LIV Golf, the Saudi-backed 48-man league, will not be eligible for Official World Golf Ranking (OWGR) points after the OWGR board determined that it could not measure the league fairly against the other 24 tours around the world. The decision was made after LIV Golf’s application was rejected by the OWGR in July 2022. The league had already played two events at that time.
Peter Dawson, chairman of the OWGR board, clarified that the decision was not political but rather technical. He stated that LIV players are indeed talented enough to be ranked, but they are not playing in a format that allows for equitable ranking with the other 24 tours and their thousands of players.
To avoid any conflict of interest, PGA Tour commissioner Jay Monahan, European tour CEO Keith Pelley, and Keith Waters of the International Federation of PGA Tours recused themselves from the decision regarding LIV Golf.
The committee responsible for rejecting LIV’s application included representatives from Augusta National, the PGA of America, the U.S. Golf Association, and The R&A, which run the four majors. The majors utilize the OWGR as part of their qualifying criteria.
LIV Golf has two events remaining in its second season. The league features 48 players competing over 54 holes with no cuts and a $20 million purse, plus an additional $5 million awarded in a simultaneous team competition.
Dawson mentioned that the OWGR could have worked around some of the requirements, such as a 36-hole cut and an average field size of 75 players over a season. However, the committee raised concerns about the closed nature of LIV Golf. The league maintains the same 48 players throughout the season, with several players signed to contracts that secure them a spot on the roster regardless of performance.
Notable players outside the top 24, who are not guaranteed a spot for the next season, include Phil Mickelson, Lee Westwood, Bubba Watson, Paul Casey, and Ian Poulter.
To promote turnover, LIV Golf plans to add three players for the 2024 season through a promotions tournament. Additionally, Andy Ogletree will advance through the International Series on the Asian Tour. LIV Golf has the option to recruit other players, such as Mito Pereira and Thomas Pieters.
Comparatively, most tours worldwide have a turnover rate of 20% to 25%.
The lack of world ranking points has taken a toll on LIV Golf since its debut in June 2022. Players who joined the rival league were suspended by the PGA Tour and European tour, and their only access to ranking points was through the majors.
At the end of LIV Golf’s inaugural season, it had 12 players from the top 50 in the world. Currently, Cameron Smith (No. 15) and Brooks Koepka (No. 18) are the only players from the top 50, with LIV Golf having just six players in the top 100.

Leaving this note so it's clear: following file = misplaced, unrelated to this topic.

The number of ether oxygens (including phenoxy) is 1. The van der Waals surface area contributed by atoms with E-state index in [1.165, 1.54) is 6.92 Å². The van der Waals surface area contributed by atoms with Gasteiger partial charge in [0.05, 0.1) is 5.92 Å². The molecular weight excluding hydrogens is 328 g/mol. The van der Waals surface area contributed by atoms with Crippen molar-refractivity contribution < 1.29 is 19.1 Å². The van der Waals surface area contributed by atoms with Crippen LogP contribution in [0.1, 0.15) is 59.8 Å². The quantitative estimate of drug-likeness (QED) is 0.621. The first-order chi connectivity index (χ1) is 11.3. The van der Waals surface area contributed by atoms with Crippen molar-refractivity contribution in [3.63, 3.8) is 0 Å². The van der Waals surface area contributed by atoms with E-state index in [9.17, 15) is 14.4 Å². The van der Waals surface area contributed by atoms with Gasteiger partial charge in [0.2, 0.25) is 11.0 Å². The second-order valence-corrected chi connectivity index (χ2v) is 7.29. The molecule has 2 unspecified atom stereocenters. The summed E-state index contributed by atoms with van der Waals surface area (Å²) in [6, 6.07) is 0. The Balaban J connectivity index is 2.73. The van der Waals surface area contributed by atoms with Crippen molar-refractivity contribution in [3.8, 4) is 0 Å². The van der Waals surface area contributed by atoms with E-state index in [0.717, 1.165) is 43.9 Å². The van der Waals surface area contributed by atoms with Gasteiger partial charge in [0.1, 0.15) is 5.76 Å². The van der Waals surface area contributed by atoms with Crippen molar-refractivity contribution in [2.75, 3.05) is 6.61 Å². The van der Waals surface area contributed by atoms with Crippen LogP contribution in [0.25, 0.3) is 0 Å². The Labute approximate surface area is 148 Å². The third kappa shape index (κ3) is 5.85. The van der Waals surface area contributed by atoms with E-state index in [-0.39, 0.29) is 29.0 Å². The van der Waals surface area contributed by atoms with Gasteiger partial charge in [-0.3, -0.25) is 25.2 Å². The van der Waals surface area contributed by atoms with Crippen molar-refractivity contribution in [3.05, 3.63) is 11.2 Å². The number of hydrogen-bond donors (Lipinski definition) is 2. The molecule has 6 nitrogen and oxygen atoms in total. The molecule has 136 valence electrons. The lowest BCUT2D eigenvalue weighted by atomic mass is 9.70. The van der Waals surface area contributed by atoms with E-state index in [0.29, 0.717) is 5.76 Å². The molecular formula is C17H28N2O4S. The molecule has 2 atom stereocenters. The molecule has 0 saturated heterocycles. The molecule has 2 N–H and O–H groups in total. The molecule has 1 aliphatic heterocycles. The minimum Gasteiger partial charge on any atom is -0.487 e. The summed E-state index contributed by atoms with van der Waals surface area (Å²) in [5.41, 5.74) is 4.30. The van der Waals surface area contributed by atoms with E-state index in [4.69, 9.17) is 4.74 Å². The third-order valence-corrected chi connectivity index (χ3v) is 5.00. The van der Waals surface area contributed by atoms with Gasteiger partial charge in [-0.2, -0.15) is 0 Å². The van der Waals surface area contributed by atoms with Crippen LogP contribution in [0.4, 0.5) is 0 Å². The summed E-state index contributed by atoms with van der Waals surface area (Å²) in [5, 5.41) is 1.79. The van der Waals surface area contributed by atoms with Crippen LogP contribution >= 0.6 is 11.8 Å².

Players like Dustin Johnson, Bryson DeChambeau, and Talor Gooch, who have achieved success in LIV Golf, are no longer in the top 100. LIV players have criticized the credibility of the OWGR for not offering them ranking points.
Dawson acknowledged the need to find a solution to include players like Dustin Johnson and Sergio Garcia in the ranking. However, he emphasized that the challenge lies in finding solutions for the qualification and relegation processes, rather than the league’s format.
Concerns were also raised regarding the team aspect of LIV Golf. A particular incident involving Sebastián Muñoz at a LIV Golf event in Florida a week before the Masters drew attention. With a 1-shot lead on the final hole, Muñoz had to decide between playing aggressively for a birdie or lagging his putt to secure a par and maintain his team’s lead. He chose the latter.
LIV Golf has the option to reapply for inclusion in the OWGR system. The board, however, highlighted that turnover, objective access to LIV Golf, and the relegation of underperforming players would be crucial factors in obtaining ranking points.
Another important consideration for LIV Golf is the commercial partnership announced in June between the PGA Tour, European tour, and the Saudi backers of LIV Golf (Public Investment Fund). This partnership will involve evaluating the future of team golf.
The exclusion of LIV Golf from the OWGR system raises questions about its standing and legitimacy within the broader golfing community. While the league offers substantial prize money and a unique format, the absence of world ranking points presents a significant obstacle for players seeking global recognition and opportunities. Whether a compromise can be reached between LIV Golf and the OWGR remains uncertain, but the issue highlights the complexities of balancing commercial interests with the integrity of the sport.